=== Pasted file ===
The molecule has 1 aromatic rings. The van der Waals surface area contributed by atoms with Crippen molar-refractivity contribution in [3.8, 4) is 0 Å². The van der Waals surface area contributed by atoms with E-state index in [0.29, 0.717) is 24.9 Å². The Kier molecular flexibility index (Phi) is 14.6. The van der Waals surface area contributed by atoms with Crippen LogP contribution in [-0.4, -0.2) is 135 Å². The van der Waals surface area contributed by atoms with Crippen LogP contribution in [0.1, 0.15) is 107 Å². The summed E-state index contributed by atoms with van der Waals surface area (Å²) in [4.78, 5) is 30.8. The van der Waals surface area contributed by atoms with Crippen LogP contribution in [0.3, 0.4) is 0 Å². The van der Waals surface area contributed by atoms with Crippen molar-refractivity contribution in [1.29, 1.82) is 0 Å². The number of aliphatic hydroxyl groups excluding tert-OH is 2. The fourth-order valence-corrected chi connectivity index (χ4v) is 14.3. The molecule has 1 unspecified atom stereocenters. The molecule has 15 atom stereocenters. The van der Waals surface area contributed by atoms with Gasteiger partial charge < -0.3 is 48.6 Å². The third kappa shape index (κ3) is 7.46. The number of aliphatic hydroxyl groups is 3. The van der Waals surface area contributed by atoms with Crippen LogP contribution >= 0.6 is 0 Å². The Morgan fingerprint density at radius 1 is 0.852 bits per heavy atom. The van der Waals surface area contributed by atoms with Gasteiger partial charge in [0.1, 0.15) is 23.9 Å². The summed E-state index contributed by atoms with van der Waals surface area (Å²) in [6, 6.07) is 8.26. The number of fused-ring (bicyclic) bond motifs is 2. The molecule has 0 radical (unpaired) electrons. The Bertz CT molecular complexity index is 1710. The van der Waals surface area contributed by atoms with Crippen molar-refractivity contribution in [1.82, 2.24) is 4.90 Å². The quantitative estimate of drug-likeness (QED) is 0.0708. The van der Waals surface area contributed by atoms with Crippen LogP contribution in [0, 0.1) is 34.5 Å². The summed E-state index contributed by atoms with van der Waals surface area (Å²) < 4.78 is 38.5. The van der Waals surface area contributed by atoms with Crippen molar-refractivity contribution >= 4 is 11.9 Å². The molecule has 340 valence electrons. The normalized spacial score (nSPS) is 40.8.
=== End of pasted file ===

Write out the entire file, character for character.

The molecule has 1 aromatic rings. The van der Waals surface area contributed by atoms with Crippen molar-refractivity contribution in [3.8, 4) is 0 Å². The van der Waals surface area contributed by atoms with E-state index in [0.29, 0.717) is 24.9 Å². The Kier molecular flexibility index (Phi) is 14.6. The van der Waals surface area contributed by atoms with Crippen LogP contribution in [-0.4, -0.2) is 135 Å². The van der Waals surface area contributed by atoms with Crippen LogP contribution in [0.1, 0.15) is 107 Å². The summed E-state index contributed by atoms with van der Waals surface area (Å²) in [4.78, 5) is 30.8. The van der Waals surface area contributed by atoms with Crippen LogP contribution in [0.3, 0.4) is 0 Å². The van der Waals surface area contributed by atoms with Crippen molar-refractivity contribution in [1.29, 1.82) is 0 Å². The number of aliphatic hydroxyl groups excluding tert-OH is 2. The fourth-order valence-corrected chi connectivity index (χ4v) is 14.3. The molecule has 1 unspecified atom stereocenters. The molecule has 15 atom stereocenters. The van der Waals surface area contributed by atoms with Gasteiger partial charge < -0.3 is 48.6 Å². The third kappa shape index (κ3) is 7.46. The number of aliphatic hydroxyl groups is 3. The van der Waals surface area contributed by atoms with Crippen LogP contribution >= 0.6 is 0 Å². The Morgan fingerprint density at radius 1 is 0.852 bits per heavy atom. The van der Waals surface area contributed by atoms with Gasteiger partial charge in [0.1, 0.15) is 23.9 Å². The summed E-state index contributed by atoms with van der Waals surface area (Å²) in [6, 6.07) is 8.26. The number of fused-ring (bicyclic) bond motifs is 2. The molecule has 0 radical (unpaired) electrons. The Bertz CT molecular complexity index is 1710. The van der Waals surface area contributed by atoms with Crippen molar-refractivity contribution in [1.82, 2.24) is 4.90 Å². The quantitative estimate of drug-likeness (QED) is 0.0708. The van der Waals surface area contributed by atoms with Crippen LogP contribution in [0, 0.1) is 34.5 Å². The summed E-state index contributed by atoms with van der Waals surface area (Å²) < 4.78 is 38.5. The van der Waals surface area contributed by atoms with Crippen molar-refractivity contribution >= 4 is 11.9 Å². The molecule has 340 valence electrons. The normalized spacial score (nSPS) is 40.8.